Issuu on Google+

In This Issue: Pg. 2 Creative Writing Pg. 4 Memphis’ Move to the Big East Pg. 5 Director’s Letter Pg. 6 Spring Festivals On March 1, 2013 the University of Memphis honored Dr. Janann Sherman, chair of the history department, for her contributions in her field and being an inspiration to fellow female scholars. Dr. Sherman will be retiring from her position after this semester. “Her positive, upbeat mentality and proclivity are valued by everyone in the department,” Dr. Linda Bennett, Associate Dean of the College of Arts and Sciences, said. At the ceremony, Dr. Sherman shared in her speech her story on how she arrived at the University of Memphis and why her journey of humble beginnings was paved with hardships, ambitions and faith. Poster design by U of M students Brooke Smith, Corie Walker, Zi Felton, Terrance Mason, Terrell Harmon and Zachary Morgan All she wanted was to get a job at the electronics factory up the road so that she wouldn’t have to clean men’s shirts anymore. It was a good dream. It was a realistic dream for someone from her small town. She was grateful to her father for her job at the cleaners because she knew that there was a danger of failure if she aspired to be anything more. And then she met Charlie. This was the first time Janann Sherman fell in love. She was a 17 and he was 29. They waited until she turned 18 to get married so they wouldn’t need her parent’s permission. He wanted her to pursue dreams outside of steaming shirts and factory work. But at the time, they would have to work their blue collar jobs to support themselves and her new pursuit of a college education. Charlie helped her fall in love for the second time in her life. She discovered that she loved learning. He helped send her to a community college with his G.I. Bill while he would work shifts in the factory. Almost every night, she would read her homework out loud to Charlie, who started to lose his eyesight before she completed her first degree. By the time she turned 42, Sherman had earned three degrees, including her Master of Arts in History from Rutgers University. Charlie had been fired from the factory when his employers found out about his blindness, but he remained an ever-steady source of love and support for Janann. When she turned 49, Dr. Sherman had earned her PhD in History from Rutgers and moved to Memphis to accept a job as an assistant professor. Since then she has written and co-authored five books focusing on influential women in history and the suffrage movement. She also became the first female chair of the history department. Now, Dr. Sherman attributes her successes to her first love. When she speaks of Charlie, there is an obvious adoration in her voice. “ It was with perseverance and a refusal to be discouraged that I got to where I am today,” Dr. Sherman said. Women’s History continued page 3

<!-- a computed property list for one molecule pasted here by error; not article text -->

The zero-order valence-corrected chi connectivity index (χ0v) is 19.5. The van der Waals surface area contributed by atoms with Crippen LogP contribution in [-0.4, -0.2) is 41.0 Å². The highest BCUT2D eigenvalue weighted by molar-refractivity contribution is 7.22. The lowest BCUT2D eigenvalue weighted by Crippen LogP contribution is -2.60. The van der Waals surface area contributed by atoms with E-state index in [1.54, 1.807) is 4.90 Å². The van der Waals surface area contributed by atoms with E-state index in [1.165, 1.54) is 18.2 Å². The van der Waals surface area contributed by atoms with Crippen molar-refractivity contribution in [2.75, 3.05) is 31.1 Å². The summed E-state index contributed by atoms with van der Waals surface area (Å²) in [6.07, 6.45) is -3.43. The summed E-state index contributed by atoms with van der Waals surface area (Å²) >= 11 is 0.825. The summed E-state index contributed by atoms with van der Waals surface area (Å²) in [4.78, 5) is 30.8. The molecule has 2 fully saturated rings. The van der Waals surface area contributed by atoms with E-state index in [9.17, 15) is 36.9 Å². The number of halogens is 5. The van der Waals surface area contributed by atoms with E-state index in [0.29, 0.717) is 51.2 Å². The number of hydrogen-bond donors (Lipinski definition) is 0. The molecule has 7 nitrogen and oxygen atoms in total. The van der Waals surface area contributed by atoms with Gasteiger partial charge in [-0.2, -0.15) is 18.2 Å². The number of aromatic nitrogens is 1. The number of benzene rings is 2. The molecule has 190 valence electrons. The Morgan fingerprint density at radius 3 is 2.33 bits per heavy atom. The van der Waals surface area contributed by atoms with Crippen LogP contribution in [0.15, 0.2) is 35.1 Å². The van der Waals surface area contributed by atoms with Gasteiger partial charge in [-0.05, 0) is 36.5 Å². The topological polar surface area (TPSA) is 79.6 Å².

The Connection- March 2013

Related publications